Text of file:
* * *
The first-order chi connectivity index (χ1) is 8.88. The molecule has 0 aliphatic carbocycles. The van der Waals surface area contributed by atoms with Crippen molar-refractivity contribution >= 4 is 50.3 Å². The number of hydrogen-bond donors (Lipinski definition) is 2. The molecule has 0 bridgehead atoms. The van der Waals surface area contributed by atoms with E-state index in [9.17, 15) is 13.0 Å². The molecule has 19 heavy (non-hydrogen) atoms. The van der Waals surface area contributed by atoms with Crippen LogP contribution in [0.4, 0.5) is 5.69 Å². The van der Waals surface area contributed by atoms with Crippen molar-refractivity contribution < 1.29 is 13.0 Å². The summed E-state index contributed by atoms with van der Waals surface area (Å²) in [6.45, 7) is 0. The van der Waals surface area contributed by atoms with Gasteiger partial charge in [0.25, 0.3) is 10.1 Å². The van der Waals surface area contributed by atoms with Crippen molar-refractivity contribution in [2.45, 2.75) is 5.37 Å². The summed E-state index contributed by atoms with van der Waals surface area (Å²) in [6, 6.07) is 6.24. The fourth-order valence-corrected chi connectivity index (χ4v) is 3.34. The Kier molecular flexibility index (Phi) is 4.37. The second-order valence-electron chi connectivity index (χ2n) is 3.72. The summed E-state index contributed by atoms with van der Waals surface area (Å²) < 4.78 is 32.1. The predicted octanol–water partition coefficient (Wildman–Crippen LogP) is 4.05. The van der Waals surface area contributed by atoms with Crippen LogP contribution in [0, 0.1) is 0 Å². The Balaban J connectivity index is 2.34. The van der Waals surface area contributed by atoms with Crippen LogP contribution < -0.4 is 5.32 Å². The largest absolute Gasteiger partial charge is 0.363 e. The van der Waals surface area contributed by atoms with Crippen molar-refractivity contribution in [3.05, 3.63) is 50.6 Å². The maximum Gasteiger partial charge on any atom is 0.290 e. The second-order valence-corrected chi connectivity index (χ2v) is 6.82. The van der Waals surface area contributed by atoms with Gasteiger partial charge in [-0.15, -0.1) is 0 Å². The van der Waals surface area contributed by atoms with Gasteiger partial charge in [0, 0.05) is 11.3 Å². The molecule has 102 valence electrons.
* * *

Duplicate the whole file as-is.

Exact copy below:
The first-order chi connectivity index (χ1) is 8.88. The molecule has 0 aliphatic carbocycles. The van der Waals surface area contributed by atoms with Crippen molar-refractivity contribution >= 4 is 50.3 Å². The number of hydrogen-bond donors (Lipinski definition) is 2. The molecule has 0 bridgehead atoms. The van der Waals surface area contributed by atoms with E-state index in [9.17, 15) is 13.0 Å². The molecule has 19 heavy (non-hydrogen) atoms. The van der Waals surface area contributed by atoms with Crippen LogP contribution in [0.4, 0.5) is 5.69 Å². The van der Waals surface area contributed by atoms with Crippen molar-refractivity contribution < 1.29 is 13.0 Å². The summed E-state index contributed by atoms with van der Waals surface area (Å²) in [6.45, 7) is 0. The van der Waals surface area contributed by atoms with Gasteiger partial charge in [0.25, 0.3) is 10.1 Å². The van der Waals surface area contributed by atoms with Crippen molar-refractivity contribution in [2.45, 2.75) is 5.37 Å². The summed E-state index contributed by atoms with van der Waals surface area (Å²) in [6, 6.07) is 6.24. The fourth-order valence-corrected chi connectivity index (χ4v) is 3.34. The Kier molecular flexibility index (Phi) is 4.37. The second-order valence-electron chi connectivity index (χ2n) is 3.72. The summed E-state index contributed by atoms with van der Waals surface area (Å²) < 4.78 is 32.1. The predicted octanol–water partition coefficient (Wildman–Crippen LogP) is 4.05. The van der Waals surface area contributed by atoms with Crippen LogP contribution in [0, 0.1) is 0 Å². The Balaban J connectivity index is 2.34. The van der Waals surface area contributed by atoms with Crippen LogP contribution < -0.4 is 5.32 Å². The largest absolute Gasteiger partial charge is 0.363 e. The van der Waals surface area contributed by atoms with Crippen molar-refractivity contribution in [3.05, 3.63) is 50.6 Å². The maximum Gasteiger partial charge on any atom is 0.290 e. The second-order valence-corrected chi connectivity index (χ2v) is 6.82. The van der Waals surface area contributed by atoms with Gasteiger partial charge in [-0.15, -0.1) is 0 Å². The van der Waals surface area contributed by atoms with Gasteiger partial charge in [0, 0.05) is 11.3 Å². The molecule has 102 valence electrons.